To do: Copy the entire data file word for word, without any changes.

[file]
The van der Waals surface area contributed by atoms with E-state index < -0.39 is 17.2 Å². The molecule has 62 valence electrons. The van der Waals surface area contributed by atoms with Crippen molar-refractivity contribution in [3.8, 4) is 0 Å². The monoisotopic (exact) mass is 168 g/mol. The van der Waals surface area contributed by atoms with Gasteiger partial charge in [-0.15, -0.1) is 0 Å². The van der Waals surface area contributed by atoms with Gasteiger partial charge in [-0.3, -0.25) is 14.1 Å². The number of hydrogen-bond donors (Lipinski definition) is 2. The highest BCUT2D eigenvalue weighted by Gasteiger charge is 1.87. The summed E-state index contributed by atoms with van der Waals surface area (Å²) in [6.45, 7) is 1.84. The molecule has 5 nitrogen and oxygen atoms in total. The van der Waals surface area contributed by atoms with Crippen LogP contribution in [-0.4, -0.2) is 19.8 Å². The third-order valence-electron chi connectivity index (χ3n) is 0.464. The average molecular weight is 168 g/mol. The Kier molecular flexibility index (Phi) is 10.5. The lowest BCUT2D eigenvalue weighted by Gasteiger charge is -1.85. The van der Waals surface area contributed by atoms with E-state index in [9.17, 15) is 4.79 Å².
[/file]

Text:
The van der Waals surface area contributed by atoms with E-state index < -0.39 is 17.2 Å². The molecule has 62 valence electrons. The van der Waals surface area contributed by atoms with Crippen molar-refractivity contribution in [3.8, 4) is 0 Å². The monoisotopic (exact) mass is 168 g/mol. The van der Waals surface area contributed by atoms with Gasteiger partial charge in [-0.15, -0.1) is 0 Å². The van der Waals surface area contributed by atoms with Gasteiger partial charge in [-0.3, -0.25) is 14.1 Å². The number of hydrogen-bond donors (Lipinski definition) is 2. The highest BCUT2D eigenvalue weighted by Gasteiger charge is 1.87. The summed E-state index contributed by atoms with van der Waals surface area (Å²) in [6.45, 7) is 1.84. The molecule has 5 nitrogen and oxygen atoms in total. The van der Waals surface area contributed by atoms with Crippen LogP contribution in [-0.4, -0.2) is 19.8 Å². The third-order valence-electron chi connectivity index (χ3n) is 0.464. The average molecular weight is 168 g/mol. The Kier molecular flexibility index (Phi) is 10.5. The lowest BCUT2D eigenvalue weighted by Gasteiger charge is -1.85. The van der Waals surface area contributed by atoms with E-state index in [9.17, 15) is 4.79 Å².